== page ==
A major limitation to evaluating 3D video performance to date has been limited source material. Up to my experience with the 3D Blu-Ray of "Cloudy with a Chance of Meatballs", all 3D video material was downloaded form the internet and suffered from low resolution or was highly compressed. Seeing properly mastered source material at the full bit rate provided by Blu-ray was simply the best 3D I experienced on the H5360. The excitement started from the opening frames, seeing the Columbia Pictures logo (the woman holding a torch and draped in the American Flag) extend into the screen was a great indication that this film experience was going to be something special. The Cloudy plot and animated content was a great fit for the 3D treatment; I feel that watching this film in 3D added to the overall experience. Early in the film, the protagonist attempts to 'generate' a cheeseburger using an invention of his own design. Viewing this scene in 3D bring a much greater sense of being in the action as object starts to materialize directly in the foreground. Comparatively, watching the same scene in 2D had a more observatory and disconnected feel.
However, the benefit of 3D is not without tradeoffs. A 720p display has less than one-half of the pixels as a full HD 1080p display. In addition, the light loss from the 3D mode and the light loss due to the active shutter glass system is significant. The glasses also had a noticeable impact to overall color fidelity when watching the Blu-ray content. Colors when viewing with the 3D glasses off were more saturated and crisper.
Ultimately, I found the negatives to be more of an issue with gaming as compared to the Blu-ray experience. I am not ready to give up 2D gaming at 1080p for 3D at 720p. However, I can honestly say that the 3D effect makes it a close call. This speaks well for the performance of the H5360 since I am comparing it to a 1080p projector at 3-4 times the price. Comparatively, I found the 3D experience that Blu-ray provides to be well worth the trade-offs. Given the opportunity, I would not hesitate to view new content in 3D using the Acer H5360. The experience of this relatively early stage of 3D Blu-ray was quite impressive.
Cost of Ownership: At under $700 from reputable on line retailers, the Acer H5360 represents a very low cost option for one's first step into the new 3D universe. It can easily support screen diagonals greater than 100 inches in theater lighting conditions. 3D flat screens at the 50-inch range are over double the cost of the H5360. So the H5360 represents a first-rate value considering a 100-inch diagonal image is over 4 times the viewable area of a 50-inch diagonal image. In addition to its low price, replacement bulbs can be found for around $200, which is lower than average for this class of equipment.
Input Options: The H5360 includes a VGA analog input and component, S-video and composite video inputs. It includes an HDMI input that will allow the projector to reproduce video and audio from a digital source. The sole analog audio input is a 3.5mm input jack. The H5360 also includes a Kensington security lock slot.
Limited Zoom Range and Fixed Offset: The zoom range on the H5360 is only 1.1x. At a ten-foot throw distance, it produces an image between 79 and 85 inches in width. Six inches of variable screen width is enough to accommodate small differences in planned versus actual mounting location, but significantly limits the placement flexibility for a given screen size and throw distance.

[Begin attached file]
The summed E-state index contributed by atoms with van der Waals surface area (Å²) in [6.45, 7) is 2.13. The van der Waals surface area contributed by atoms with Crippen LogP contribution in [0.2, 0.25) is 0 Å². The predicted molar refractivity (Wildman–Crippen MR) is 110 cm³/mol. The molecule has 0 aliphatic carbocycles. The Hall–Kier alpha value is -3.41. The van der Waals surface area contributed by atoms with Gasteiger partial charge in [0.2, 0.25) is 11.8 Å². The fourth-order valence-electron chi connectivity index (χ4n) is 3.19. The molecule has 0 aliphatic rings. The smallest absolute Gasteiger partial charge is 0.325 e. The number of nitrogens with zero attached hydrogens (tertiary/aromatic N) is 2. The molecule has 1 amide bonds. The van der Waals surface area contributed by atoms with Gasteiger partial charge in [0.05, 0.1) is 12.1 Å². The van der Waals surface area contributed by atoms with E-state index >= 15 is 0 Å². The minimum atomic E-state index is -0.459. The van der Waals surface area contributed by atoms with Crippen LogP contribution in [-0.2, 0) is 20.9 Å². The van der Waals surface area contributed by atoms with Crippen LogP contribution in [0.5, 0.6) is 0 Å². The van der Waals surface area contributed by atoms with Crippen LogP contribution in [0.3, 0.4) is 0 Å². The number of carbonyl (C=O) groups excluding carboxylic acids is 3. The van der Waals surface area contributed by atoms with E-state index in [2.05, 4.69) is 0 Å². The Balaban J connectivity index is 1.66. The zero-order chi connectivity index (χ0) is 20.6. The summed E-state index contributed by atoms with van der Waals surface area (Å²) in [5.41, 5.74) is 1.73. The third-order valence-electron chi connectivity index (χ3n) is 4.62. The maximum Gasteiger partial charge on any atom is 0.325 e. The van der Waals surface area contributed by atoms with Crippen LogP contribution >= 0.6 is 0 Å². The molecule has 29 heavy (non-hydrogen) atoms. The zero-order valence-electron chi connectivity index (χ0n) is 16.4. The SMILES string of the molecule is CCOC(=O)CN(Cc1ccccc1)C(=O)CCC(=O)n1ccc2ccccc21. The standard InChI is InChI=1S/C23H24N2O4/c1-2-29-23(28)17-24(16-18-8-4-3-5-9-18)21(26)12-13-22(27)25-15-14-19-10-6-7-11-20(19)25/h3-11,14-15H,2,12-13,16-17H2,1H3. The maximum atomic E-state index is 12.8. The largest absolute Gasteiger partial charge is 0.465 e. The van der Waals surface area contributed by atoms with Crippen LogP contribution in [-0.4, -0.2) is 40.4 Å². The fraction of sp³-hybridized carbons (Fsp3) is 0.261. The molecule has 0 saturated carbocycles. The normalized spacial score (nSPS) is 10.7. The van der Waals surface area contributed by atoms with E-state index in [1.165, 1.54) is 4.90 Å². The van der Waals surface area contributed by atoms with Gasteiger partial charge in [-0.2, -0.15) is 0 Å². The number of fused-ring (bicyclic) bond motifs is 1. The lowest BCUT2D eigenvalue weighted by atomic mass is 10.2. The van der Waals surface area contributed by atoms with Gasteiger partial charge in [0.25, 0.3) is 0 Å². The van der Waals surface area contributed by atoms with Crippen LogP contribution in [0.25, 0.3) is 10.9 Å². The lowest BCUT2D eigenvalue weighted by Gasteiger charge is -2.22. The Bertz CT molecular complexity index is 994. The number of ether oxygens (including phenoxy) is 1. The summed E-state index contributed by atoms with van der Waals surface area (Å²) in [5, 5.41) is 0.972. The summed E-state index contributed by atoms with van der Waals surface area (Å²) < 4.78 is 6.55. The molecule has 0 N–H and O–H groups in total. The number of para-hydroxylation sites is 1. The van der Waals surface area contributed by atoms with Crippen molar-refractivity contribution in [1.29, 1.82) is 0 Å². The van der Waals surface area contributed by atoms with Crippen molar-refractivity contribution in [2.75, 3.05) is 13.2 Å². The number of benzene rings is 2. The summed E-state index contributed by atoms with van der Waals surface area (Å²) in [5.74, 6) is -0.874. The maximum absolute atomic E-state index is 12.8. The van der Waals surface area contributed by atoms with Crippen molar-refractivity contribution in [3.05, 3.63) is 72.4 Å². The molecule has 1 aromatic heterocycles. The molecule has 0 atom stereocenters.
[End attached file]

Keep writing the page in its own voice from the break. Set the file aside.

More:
Image offset measured a reasonable 13.2% of screen height, comparing well to the 12% that is specified in the manual. In a tabletop configuration, the bottom edge of the image starts above lens center.
3D 'Notification' Pop-Up Menu: After the 3D setting in the H5360's menu is enabled, a pop-up menu is activated that displays a notification that one has entered the 3D mode. While this menu only shows up for 10 seconds, it is a definite annoyance when using the NVIDIA system. Each time a 3D video or a 3D game is launched, this pop-up is displayed. A menu option to disable or 'never show again' would be greatly appreciated.
Remote control: The remote is limited in both physical design and function. It is rectangular, slightly smaller in length and width than a credit card and is generally uncomfortable to hold. It worked best when pointed directly at the projector. I had difficulty getting the projector to recognize commands when bouncing the IR signal off the screen. While this is an annoyance, it becomes a non-issue with the use of a universal or third party remote control.
Color Wheel Speed: The H5360 runs at a 3X color wheel speed. I noticed an occasional rainbow while testing the H5360, however they were nearly exclusive to 2D content. While I did not find the degree of rainbow reproduction objectionable, I am not extremely rainbow sensitive; the relatively slow color wheel speed may be a limitation to some viewers. While I was able to 'create' rainbow artifacts in 3D mode by quickly darting my eyes across the screen, I did not notice rainbows in normal viewing of 3D material.
RS232 Port: The RS232 port on the connection panel is not functional.
The primary feature that sets the Acer H5360 apart from similar projectors in this price range is the ability to provide a quality reproduction of 3D content. Additionally, the low cost of ownership, very useable levels of light output and good 2D video performance place the H5360 high on the price/performance curve. It has it limitations, particularly in limited placement flexibility. However, it excels in its intended use scenario - 3D. If you are looking for a reasonably priced way to experience the new world of 3D gaming and video (and the limited placement capability is not an issue) I would recommend a close look at the Acer H5360.